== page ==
Both defendants moved to quash their arrests and suppress their statements. After a hearing in which the court found probable cause for Detective Sherry to have made the arrests and denied the motions to quash, the defendants moved for a severance of their trials on the grounds that their defenses were antagonistic. These motions were also denied. At trial, Jones asserted an alibi defense and testified on his own behalf. Nowden did not take the stand but contended that he was merely present and not legally accountable for Jones’ conduct on the morning of March 31,1984.
At a joint trial before a jury, the State presented the testimony of Lawrence Walker, who had picked defendant Jones out of a lineup and identified both defendants at trial. Walker testified that he first contacted the police on April 11, 1984, and told them that he had seen two men with a woman at about 2 a.m. on March 31, 1984. Walker testified that he observed defendant Jones walking with a woman in a headlock and defendant Nowden walking ahead of the two, carrying a brown coat and purse. Walker further testified that he observed the three people walk down the alley that runs behind Hamlin Street, between Lake Street and Maypole Street, until they were no longer observable. Although Walker could not identify the woman with Jones *891and Nowden as Linda Cain because of the position of her head between Jones’ arms, he did identify the clothing presented at trial as the clothing which the woman was wearing on that night.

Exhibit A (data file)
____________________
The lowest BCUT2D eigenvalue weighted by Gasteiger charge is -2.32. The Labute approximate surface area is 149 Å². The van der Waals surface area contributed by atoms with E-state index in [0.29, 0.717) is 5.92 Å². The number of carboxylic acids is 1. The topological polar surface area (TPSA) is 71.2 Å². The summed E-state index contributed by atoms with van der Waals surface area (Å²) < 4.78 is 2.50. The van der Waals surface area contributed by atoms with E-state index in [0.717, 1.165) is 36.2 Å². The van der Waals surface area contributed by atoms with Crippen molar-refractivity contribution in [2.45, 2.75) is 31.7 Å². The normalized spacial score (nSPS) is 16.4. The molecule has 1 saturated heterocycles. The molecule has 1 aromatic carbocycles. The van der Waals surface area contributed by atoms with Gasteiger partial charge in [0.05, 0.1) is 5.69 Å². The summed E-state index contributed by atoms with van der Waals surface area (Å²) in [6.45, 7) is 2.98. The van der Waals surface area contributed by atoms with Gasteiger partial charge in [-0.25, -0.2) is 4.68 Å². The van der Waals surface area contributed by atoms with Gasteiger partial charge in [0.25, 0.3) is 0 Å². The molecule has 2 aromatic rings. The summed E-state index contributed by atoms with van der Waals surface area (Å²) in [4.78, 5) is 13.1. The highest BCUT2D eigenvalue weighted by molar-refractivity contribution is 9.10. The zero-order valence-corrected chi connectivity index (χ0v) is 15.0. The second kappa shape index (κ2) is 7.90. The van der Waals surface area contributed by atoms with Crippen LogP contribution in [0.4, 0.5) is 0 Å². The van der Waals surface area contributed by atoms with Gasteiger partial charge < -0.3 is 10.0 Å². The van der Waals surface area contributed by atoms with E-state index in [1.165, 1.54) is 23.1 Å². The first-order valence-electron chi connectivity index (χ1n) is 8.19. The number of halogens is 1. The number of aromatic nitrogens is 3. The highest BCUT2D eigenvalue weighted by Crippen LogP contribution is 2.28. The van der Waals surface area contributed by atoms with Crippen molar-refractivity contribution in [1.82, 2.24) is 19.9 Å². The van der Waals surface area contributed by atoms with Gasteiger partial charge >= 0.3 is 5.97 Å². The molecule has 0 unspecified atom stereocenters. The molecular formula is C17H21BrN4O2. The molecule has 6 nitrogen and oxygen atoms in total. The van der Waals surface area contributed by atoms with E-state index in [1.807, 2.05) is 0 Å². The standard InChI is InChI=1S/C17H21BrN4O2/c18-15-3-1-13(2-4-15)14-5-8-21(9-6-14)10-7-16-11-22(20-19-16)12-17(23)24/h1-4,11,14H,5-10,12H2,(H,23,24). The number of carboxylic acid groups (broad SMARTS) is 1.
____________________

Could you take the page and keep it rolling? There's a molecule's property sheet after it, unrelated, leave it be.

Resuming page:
On direct examination, the State elicited from Walker the fact that he had pleaded guilty to a burglary charge in 1983, was sentenced to probation, and was still on probation at the time he testified. Walker also admitted that he was arrested in February 1985 for possession of a controlled substance but that the charges were dropped by the State with leave to reinstate on April 4, 1985. The trial court then permitted cross-examination of Walker concerning any possible bias that might have been caused by the pending drug possession charges.